Let $G$ be the unit circle $\{x^2+y^2 <1\}$. Let $\gamma$ be the boundary of G, meaning $\{x^2+y^2 =1\}$ in a positive orientation.

I need to calculate $\int_\gamma \omega$ when $\omega = (y^{2018} + y^2e^{xy^2})dx + (x^{2018} + 2xye^{xy^2})dy$.

I checked and determined that $\omega$ is not exact, so I've decided to use Green's theorem here. So, I get: $$\int_\gamma \omega = \int_G (2018x^{2017} - 2018y^{2017})dxdy$$ and after I change variables to polar coordinates I get: $\int_0^{2\pi} \int_0^1 (r^{2018}\cos(\theta)^{2017} - r^{2018}\sin(\theta)^{2017})drd\theta $

However, I am having a problem with solving this integral.

Help would be appreciated.

  • $\begingroup$ The mathematical term for $G$ is the unit disk, not the unit circle. Its boundary is the unit circle. $\endgroup$ – Jack Lee Jun 28 at 22:05

You are almost done.

$$\int_0^{2\pi} \int_0^1 (r^{2018}cos(\theta)^{2017} - r^{2018}sin(\theta)^{2017})drd\theta=$$

$$\int_0^{2\pi} \int_0^1 (r^{2018}cos(\theta)^{2017}-\int_0^{2\pi} \int_0^1 r^{2018}sin(\theta)^{2017})drd\theta=$$

$$\int_0^{2\pi}cos(\theta)^{2017}d\theta \int_0^1 r^{2018}dr-\int_0^{2\pi}sin(\theta)^{2017}d\theta \int_0^1 r^{2018}dr=0$$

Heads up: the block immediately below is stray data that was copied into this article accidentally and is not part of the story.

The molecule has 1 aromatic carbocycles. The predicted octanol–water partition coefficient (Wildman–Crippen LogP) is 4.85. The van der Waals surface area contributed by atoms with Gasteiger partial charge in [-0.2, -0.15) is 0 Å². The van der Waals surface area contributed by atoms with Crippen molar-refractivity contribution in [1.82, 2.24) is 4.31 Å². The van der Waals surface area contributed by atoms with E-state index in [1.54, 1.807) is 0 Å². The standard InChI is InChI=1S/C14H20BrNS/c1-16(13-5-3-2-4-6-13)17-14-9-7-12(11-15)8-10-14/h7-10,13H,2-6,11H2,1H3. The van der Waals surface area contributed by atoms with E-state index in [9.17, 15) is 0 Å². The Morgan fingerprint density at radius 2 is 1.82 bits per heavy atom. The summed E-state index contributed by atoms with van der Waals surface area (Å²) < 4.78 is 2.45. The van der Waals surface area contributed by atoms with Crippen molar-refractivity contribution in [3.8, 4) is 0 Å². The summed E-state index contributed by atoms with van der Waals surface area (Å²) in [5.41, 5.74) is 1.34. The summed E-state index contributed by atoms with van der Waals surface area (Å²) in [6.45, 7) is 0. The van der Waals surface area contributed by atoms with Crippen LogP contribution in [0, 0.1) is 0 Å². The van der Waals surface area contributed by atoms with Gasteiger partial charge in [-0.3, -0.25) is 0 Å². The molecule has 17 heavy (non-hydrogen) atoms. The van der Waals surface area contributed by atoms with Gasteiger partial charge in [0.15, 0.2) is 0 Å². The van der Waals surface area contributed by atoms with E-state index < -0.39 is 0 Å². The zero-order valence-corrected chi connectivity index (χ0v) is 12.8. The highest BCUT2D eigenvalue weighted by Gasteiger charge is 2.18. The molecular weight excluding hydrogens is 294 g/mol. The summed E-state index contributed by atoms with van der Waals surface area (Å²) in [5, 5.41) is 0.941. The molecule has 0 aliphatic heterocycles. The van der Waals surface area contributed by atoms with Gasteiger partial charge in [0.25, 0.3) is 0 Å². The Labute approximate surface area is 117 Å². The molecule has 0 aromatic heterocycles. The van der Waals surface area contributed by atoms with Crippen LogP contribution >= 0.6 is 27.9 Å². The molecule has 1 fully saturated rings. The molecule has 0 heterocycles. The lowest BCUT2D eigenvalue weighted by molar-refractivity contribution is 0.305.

Note that the integrals involving $\sin (\theta)$ and $\cos (\theta)$ are zero.

Therefore the final answer is zero.

  • $\begingroup$ Could you explain why the integrals involving $sin$ $x$ and $cos$ $x$ are zero? I know that they are $2\pi$ periodic, but isn't the power interfering here? $\endgroup$ – Gabi G Jun 28 at 18:15
  • $\begingroup$ @GabiG It is an odd power. $\endgroup$ – A.Γ. Jun 28 at 18:20

The integral that you are working with after applying Green's Theorem is especially suited for symmetry about the origin. You can think about it this way: the expression $f(x,y) =2018(x^{2017} - y^{2017})$ has the property that $f(x,y) = -f(-x, -y)$. If there is a perfect one-to-one correspondence of the points $(x,y)$ and $(-x, -y)$ in our region, then the integral must be zero. I'll leave it to you to explain why our region has a one-to-one correspondence of these points.


$\int_{-\pi}^{\pi} \int_0^1 (r^{2018}cos(x)^{2017} - r^{2018}sin(x)^{2017})drdx=\frac{1}{2019}\int_{-\pi}^{\pi}(cos^{2017}x-sin^{2017}x) dx =0$ It is easy to see that for all odd $r$ $\int_{-\pi}^{\pi}sin^rx=0, \int_{-\pi}^{\pi}cos^rx=0 $, because $sin^{r}(x)=-sin^{r}(y)$ where $x\in[-\pi,0]$ and $y\in[0,\pi]$ and similar argument with $cosx$, but you have to pick the intervals more cleverly. Also it's obvious that integrals are convergent as both $sin,cosx\leq1$. The first equality is from Fubini.

  • $\begingroup$ So is the answer $0$ or $\frac{1}{2019}$? $\endgroup$ – Gabi G Jun 28 at 18:14
  • $\begingroup$ 0, $\frac{1}{2019}$ is the result of integrating $\int_0^1r^{2018}$ alone $\endgroup$ – ryszard eggink Jun 28 at 18:15

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